4.) More Carbs, Fewer Fats
Carbs lead to more anabolic activity and anti-catabolic activity (via chronic insulin secretion and glycogen level feedback). On fat loss diets, more carbs help to spare more muscle AND get you better workouts (which does both more muscle sparing and fat burning via increased calorie expenditures). On muscle gain diets, more carbs help gain just a bit more muscle while building just a bit less fat as a byproduct (than higher fat, lower-carb diets). On maintenance diets, higher carbs, especially from whole-grain and fruit sources, can even keep you fuller and with better cognitive function and energy for work. In the updated templates, more carbs come at the expense of fewer fats in many places, and we believe that this tradeoff is a net-positive.
5.) Calorie Changes with Bases and Phases
When we re-examined the calorie values we were programming for individuals of different bodyweights, we found that we might be over-feeding the heavier weights by a small margin. We adjusted the new templates to reflect these findings. In addition, we adjusted the calorie changes between the fat loss and muscle gain phases within each auto-template. The jumps have been updated to, on average, be smaller than they were before. This allows each phase to be less of a shock than it used to be and keep the diet rolling along more steadily. This is especially true for the muscle-gain templates because slower weight gain rates are now being programmed, so the jumps have to be smaller to prevent weight gain from exceeding the gain rate recommendations. The How-To documents of the Muscle Gain template have actually been altered as well to guide the users to a slower accumulation of body weight and thus keep fat gains to a minimum while still pushing muscle gains ahead.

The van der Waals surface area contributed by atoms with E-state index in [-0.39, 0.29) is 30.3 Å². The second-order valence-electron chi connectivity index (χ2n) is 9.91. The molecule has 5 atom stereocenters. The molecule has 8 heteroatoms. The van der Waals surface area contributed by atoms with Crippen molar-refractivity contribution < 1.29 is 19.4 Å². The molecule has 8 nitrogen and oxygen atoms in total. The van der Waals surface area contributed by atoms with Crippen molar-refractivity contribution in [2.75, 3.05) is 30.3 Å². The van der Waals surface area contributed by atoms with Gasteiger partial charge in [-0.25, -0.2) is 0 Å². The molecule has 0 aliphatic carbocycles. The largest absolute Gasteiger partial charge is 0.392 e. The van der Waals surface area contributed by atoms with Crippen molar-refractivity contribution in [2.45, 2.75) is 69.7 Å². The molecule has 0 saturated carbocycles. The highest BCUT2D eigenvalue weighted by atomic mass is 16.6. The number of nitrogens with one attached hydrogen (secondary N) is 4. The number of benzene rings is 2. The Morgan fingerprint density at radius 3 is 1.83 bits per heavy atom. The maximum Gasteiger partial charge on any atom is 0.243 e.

6.) More Veggies, Adjusting Veggies
Increased vegetable intakes offer numerous advantages for the dieter. They bring in needed fiber, vitamins, minerals, and phytochemicals, all of which greatly support your health. Veggies also take up a lot of room in your mouth and stomach for how few calories they contain, which means that higher veggie intakes on a fat loss diet can greatly curb hunger and increase the success of your diet by that much more. The new templates have a much higher recommended veggie intake for these reasons. Now, it’s certainly true that, especially for anti-hunger benefits, eating more veggies on deeper phases of the fat-loss process makes the most sense. On the other hand, trying to eat too many veggies on the deeper phases of the muscle-gain process is also difficult because hunger can be suppressed so much that getting in needed found amounts becomes a challenge. For these reasons, veggies actually increase toward deeper fat loss phases and decrease for deeper muscle gain phases, giving you the best adjustment of hunger levels to give you the best chance at accomplishing your goals!
On the whole, all of the changes to both the content and appearance of the templates have been made with the intention of creating a product that’s more effective, easier to use, and gets you closer to the results you want. As successful as the auto templates have been without these changes, we hope that this latest round of updates is that much more powerful a tool to enhance your fitness. If you like the templates and you like your results, please feel free to post your feedback and/or transformation pics on your Instagram page and tag @rpstrength so we can share your results and keep tabs on your fitness journey along with the thousands of others on our RP_transformations page! Best wishes!